Peel Holdings

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The Peel Group (commonly known by its former name Peel Holdings) is a private real estate, media, transport and infrastructure investment company in the UK. Its collective investments owned and under management of more than £5 billion.

It has been described as 'the biggest company you've never heard of'. [1]Peel's extensive real estate assets consists of 850,000 square metres (9 million square feet) of investment property and over 13,000 hectares (33,000 acres) of land.

Main divisions

According to their own description:

The Peel Group is one of the leading property and transport companies in the UK with assets valued at over £4.5bn. Within its four divisions the businesses include:
The Trafford Centre, an award winning regional shopping and leisure complex
Peel Land & Property, owners of substantial property investment, development and land assets.
Peel Ports, operators of the ports of Mersey Docks and Harbour Company, Clydeport and the Manchester Ship Canal
Peel Airports, operators of Liverpool John Lennon Airport, Durham Tees Valley Airport, Robin Hood Airport Doncaster Sheffield and City of Manchester Airport.
Peel is also a major investor in UK Coal.[2]

Meetings with ministers

In March 2011 Peel Holdings met with Charles Hendry, (former) Minister of State, for an 'energy policy' discussion. [3]

In February 2011 The Peel Group met with Vincent Cable, Secretary of State for Business, Innovation and Skills, to 'discuss business'. [4]

Fracking interests

FrackWell.png This article is part of the Spinwatch Fracking Portal and project

Peel has been working with one of the UK's largest fracking firms IGas on three sites in the north west – Barton Moss, Ellesmere Port and Ince – where exploratory holes have been drilled and shale gas discovered. [5]

According to the Salford Star in February 2014,

Peel Holdings, or the Peel Group, not only own Barton Moss Road but all the fields surrounding it, including the iGas drilling site, and Barton Airport where the police are based during operations, drawing rent off all of them. It now appears that the company... is preparing to evict anti-fracking campaigners.

In July 2014 a report commissioned by IGas and Peel Environmental claimed that drilling for gas could boost the economies of Greater Manchester, Cheshire, Liverpool and Warrington by £10bn and 3500 jobs, assuming 300 wells were drilled from 2017-2021. It predicted the first three production wells would be sunk by 2017. [6]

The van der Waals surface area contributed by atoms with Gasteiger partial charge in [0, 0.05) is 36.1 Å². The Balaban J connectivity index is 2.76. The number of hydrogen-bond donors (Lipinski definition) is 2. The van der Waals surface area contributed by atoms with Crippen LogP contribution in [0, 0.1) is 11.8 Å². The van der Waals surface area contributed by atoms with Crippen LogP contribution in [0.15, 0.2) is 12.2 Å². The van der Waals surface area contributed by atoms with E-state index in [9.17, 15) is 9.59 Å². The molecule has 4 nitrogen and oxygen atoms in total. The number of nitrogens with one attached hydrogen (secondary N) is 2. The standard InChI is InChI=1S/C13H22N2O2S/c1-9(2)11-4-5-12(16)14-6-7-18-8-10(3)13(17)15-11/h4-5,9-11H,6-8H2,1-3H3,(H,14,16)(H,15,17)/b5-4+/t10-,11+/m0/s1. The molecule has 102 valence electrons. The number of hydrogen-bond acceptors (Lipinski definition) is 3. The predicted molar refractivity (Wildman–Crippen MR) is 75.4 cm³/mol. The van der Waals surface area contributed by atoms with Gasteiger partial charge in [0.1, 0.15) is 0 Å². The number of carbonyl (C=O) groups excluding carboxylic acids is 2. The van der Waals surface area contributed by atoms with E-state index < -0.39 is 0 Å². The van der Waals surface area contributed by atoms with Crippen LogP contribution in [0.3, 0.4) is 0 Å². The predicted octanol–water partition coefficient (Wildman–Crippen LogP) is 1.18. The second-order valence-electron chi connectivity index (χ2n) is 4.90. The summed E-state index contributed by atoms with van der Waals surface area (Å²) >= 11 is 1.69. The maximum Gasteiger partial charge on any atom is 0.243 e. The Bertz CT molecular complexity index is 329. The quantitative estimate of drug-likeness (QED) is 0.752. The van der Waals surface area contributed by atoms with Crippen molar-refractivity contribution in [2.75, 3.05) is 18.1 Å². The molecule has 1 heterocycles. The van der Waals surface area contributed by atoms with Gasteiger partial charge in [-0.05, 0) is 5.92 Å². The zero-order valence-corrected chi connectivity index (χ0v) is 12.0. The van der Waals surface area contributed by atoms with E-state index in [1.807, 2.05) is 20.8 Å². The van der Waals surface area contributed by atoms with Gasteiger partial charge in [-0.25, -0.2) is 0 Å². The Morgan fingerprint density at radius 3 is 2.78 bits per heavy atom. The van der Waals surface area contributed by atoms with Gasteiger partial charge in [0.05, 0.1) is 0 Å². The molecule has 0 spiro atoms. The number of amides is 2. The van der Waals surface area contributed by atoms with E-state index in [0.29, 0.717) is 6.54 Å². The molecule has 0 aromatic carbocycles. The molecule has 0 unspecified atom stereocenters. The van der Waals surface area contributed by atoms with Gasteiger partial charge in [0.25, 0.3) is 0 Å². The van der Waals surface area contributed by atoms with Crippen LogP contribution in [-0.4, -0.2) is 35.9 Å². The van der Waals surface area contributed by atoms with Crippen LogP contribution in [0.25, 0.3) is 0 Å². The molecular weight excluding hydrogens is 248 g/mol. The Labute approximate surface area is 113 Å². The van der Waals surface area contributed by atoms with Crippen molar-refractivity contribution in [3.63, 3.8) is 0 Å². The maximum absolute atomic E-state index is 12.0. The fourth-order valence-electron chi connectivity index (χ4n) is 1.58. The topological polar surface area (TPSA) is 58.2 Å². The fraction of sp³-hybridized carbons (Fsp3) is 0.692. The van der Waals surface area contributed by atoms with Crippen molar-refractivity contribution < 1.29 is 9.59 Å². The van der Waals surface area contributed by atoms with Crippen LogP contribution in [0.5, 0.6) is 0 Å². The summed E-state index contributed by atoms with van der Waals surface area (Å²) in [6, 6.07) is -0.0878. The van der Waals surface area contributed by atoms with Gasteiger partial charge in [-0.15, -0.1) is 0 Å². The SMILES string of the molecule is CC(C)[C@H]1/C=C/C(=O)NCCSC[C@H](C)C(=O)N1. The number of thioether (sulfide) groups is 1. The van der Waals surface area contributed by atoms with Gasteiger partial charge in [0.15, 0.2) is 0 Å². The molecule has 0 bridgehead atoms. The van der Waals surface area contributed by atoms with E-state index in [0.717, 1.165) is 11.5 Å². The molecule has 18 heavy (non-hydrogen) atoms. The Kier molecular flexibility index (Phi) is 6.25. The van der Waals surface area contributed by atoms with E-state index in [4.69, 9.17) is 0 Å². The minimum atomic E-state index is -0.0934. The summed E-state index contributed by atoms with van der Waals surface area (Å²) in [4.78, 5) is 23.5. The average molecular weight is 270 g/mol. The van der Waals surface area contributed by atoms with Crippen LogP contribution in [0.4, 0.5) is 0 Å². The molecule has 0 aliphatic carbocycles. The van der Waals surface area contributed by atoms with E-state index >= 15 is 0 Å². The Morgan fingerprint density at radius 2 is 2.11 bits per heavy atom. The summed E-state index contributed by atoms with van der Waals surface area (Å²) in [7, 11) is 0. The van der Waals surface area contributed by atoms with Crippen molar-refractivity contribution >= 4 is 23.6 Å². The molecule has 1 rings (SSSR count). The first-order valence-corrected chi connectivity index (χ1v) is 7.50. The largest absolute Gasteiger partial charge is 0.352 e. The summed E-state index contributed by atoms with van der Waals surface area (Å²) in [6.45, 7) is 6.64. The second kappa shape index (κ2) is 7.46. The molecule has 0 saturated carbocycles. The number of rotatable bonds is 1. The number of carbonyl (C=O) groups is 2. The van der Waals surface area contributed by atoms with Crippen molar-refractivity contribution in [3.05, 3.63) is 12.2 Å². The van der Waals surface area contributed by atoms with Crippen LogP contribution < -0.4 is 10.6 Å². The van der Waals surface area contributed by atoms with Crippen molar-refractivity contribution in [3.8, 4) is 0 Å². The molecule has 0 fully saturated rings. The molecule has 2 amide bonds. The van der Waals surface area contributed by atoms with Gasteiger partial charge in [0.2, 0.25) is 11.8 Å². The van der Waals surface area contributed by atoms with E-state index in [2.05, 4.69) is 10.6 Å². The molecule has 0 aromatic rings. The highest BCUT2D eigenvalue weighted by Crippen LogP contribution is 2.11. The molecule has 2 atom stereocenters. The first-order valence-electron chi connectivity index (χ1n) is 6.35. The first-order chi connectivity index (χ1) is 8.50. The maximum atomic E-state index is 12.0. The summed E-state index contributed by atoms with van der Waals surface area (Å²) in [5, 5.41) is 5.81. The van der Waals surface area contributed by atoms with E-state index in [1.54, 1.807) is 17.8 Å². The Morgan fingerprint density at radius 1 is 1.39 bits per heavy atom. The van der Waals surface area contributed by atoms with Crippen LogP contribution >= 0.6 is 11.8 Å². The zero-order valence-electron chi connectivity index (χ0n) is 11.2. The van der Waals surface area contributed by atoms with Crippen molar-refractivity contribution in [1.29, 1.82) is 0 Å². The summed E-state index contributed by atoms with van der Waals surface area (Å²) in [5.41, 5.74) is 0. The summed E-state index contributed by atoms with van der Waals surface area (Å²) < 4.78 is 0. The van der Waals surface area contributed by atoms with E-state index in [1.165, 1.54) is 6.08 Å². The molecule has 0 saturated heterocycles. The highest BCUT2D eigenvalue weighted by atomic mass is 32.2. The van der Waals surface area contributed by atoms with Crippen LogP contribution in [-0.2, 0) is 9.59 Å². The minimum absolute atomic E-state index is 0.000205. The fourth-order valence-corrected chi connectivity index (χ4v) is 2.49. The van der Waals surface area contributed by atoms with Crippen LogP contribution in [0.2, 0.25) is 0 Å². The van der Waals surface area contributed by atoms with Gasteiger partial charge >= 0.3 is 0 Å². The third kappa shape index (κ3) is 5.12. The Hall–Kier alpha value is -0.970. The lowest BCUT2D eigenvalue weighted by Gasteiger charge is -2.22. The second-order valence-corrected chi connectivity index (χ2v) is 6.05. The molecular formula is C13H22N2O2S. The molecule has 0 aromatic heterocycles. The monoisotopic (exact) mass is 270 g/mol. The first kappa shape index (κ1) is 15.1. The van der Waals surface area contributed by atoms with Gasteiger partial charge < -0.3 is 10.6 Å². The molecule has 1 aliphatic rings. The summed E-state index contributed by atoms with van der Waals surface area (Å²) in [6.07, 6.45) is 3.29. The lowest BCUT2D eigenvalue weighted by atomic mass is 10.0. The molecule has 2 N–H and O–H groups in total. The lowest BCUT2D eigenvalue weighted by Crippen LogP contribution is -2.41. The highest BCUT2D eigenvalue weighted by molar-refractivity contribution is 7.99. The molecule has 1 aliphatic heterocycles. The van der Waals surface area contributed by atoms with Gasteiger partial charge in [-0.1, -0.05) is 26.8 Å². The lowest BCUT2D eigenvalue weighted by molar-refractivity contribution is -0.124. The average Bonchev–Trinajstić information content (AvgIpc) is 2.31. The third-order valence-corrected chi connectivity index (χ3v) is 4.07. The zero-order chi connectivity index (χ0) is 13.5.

In 2015 the company announced its intention to enter the fracking market with a new division named Peel Gas & Oil. Managing director Myles Kitcher, (also the director of Peel Environmental), described the emerging onshore shale gas sector as 'a golden opportunity for the UK and the North in particular':

There is a growing momentum in this region, with the Government announcing the new National College for Onshore Oil & Gas, based in Blackpool and linked to the University of Chester. We are ideally placed to become a regional hub for the industry drawing on existing assets, such as the Manchester Ship Canal and thriving ports, and the wealth of expertise businesses in the area have to offer. This could help transform the regional economy, unlocking a projected £10bn investment and over 3500 jobs in the development of shale gas resources in the North West region alone. We need to act quickly to get a thriving supply chain in place, ready to benefit from the emerging industry.

Fracking risks 'overstated'

Kitcher unsurprisingly believes the dangers of fracking have been 'overstated'. In 2015 he said: "We've looked at the evidence and we believe the case has been made for the safe and responsible extraction of shale gas. It's one of the most highly regulated industries in the world and the risks can be managed satisfactorily." [5]

Trial to treat water from the Manchester Ship Canal to be used in fracking

In March 2017 Peel Gas & Oil's commercial strategy manager Tony Smith gave a presentation at the annual UK Onshore Oil and Gas: Policy, Planning and Future Developments entitled: "Water from the Manchester Ship Canal – a trial to determine shale gas application". The blurb for the talk was as follows:

Peel Gas & Oil, part of the Peel Group, has an interest in facilitating shale gas development and being an integral part of the shale gas supply chain. The Peel Group is a major private investor in land and infrastructure primarily in the North of England. One of the core assets is the Manchester Ship Canal which is partially situated within PEDL 184 and 190. In conjunction with technical partners, Peel commissioned an industrial scale water trial to determine if abstracted, filtered and uv treated water from the Canal could produce water in a quantity and of a quality that was appropriate for industrial processes including hydraulic fracturing. This presentation reviews the operation of the trial and describes headline water quality results and positive implications of using ‘industrial’ water in the emerging UK shale gas industry. [7]

Lobbying consultancies

Undermining democracy?

In November 2007:

Peel commissioned Aspect Market Research to call people in Mr Jones' Irlam ward about the controversial congestion charging plan. Voters were also phoned in the parliamentary constituencies of Salford MP Hazel Blears, Stretford and Urmston MP Beverley Hughes and Bolton West MP Ruth Kelly.
The research - which targeted 300 people - suggested 60 per cent of people who voted for Mr Jones at the last election would not vote for him again if he introduced the congestion charge. In January, Peel met with members of the Liberal Democrat Party and the Community Action Party to discuss congestion charging. During that meeting the results of the market research were discussed. At the meeting Peel's property director Mike Butterworth asked them if they wanted to `dance with the devil.'